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Suppose that $π : X → Y$ is a map of degree d between Riemann surfaces.
(a) For any point $p$ of $X$, explain why the ramification index $k_{p}$ cannot be bigger than $d$, i.e., that $k_{p} \leq d$.
(b) If $d = 2$ (a double cover) explain why a point $p$ of $X$ is either not a ramification point, or has ramification index exactly $2$.
(c) Again in the case that $d = 2$ explain why the number of branch points (on $Y$ ) is the same as the number of ramification points (on $X$).

For (a) $d=\sum k_{p_j}$, where $k_p$ is the ramification index of $p \in X$ so neither of the ramification indices can be greater than the degree. As a consequence of this, with $d=2$ the ramification index of a point can either be $1$ (in which case it is not a ramification point) or the ramification index could be $2$. I'm confused about part (c), is it because any ramification point in $X$ will have ramification index $2$ and image of a ramification point is a branch point?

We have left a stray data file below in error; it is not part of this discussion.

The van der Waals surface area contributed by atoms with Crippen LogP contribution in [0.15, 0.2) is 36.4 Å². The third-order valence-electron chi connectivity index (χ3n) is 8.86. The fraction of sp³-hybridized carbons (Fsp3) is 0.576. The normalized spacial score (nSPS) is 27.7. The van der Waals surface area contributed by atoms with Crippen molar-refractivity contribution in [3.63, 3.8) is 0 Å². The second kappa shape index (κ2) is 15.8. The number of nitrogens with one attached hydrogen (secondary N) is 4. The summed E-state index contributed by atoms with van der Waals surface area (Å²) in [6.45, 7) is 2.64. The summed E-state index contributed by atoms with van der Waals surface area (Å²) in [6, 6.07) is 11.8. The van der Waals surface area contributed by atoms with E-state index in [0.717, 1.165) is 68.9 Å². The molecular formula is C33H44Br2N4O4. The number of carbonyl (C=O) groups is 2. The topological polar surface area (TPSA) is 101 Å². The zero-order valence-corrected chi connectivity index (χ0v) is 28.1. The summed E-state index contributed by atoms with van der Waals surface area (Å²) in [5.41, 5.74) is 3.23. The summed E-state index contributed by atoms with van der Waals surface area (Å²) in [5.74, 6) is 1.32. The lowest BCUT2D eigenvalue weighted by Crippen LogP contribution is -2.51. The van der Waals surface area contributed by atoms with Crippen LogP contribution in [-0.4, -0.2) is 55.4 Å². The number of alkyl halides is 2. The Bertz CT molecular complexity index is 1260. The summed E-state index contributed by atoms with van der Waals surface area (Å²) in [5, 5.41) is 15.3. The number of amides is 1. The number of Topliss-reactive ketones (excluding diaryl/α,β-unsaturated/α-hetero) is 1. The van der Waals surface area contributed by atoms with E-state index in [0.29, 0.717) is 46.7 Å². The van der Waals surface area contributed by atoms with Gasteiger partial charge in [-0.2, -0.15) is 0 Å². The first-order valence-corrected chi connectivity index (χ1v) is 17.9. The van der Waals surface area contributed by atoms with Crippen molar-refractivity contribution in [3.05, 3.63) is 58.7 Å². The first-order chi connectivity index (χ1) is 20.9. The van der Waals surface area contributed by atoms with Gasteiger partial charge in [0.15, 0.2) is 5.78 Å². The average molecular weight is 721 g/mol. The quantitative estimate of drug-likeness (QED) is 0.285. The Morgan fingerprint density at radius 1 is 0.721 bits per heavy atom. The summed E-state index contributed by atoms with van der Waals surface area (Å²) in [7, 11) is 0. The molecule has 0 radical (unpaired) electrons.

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  • $\begingroup$ I think you're just supposed to show why two ramification points cannot land on the same branch point. $\endgroup$ Apr 3, 2017 at 21:33
  • $\begingroup$ That makes sense! Thanks @ElizabethS.Q.Goodman $\endgroup$ Apr 3, 2017 at 21:49

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Let $\pi\colon X \rightarrow Y$ is a proper non-constant holomorphic map between Riemann surfaces of degree $d\leq 3$. Denote the set of ramification points and branch points of $\pi$ by $R$ and $B$, respectively. Then the function $R \rightarrow B;x\mapsto \pi(x)$ is bijective.

It is clearly surjective. Now, assume for a contradiction that there exist distinct $x_1,x_2\in R$ such that $\pi(x_1)=\pi(x_2)$. Then $3\geq\sum_{p\in\pi^{-1}(\pi(x_1))}\operatorname{mult}_p(\pi)\geq 4$, which is absurd.

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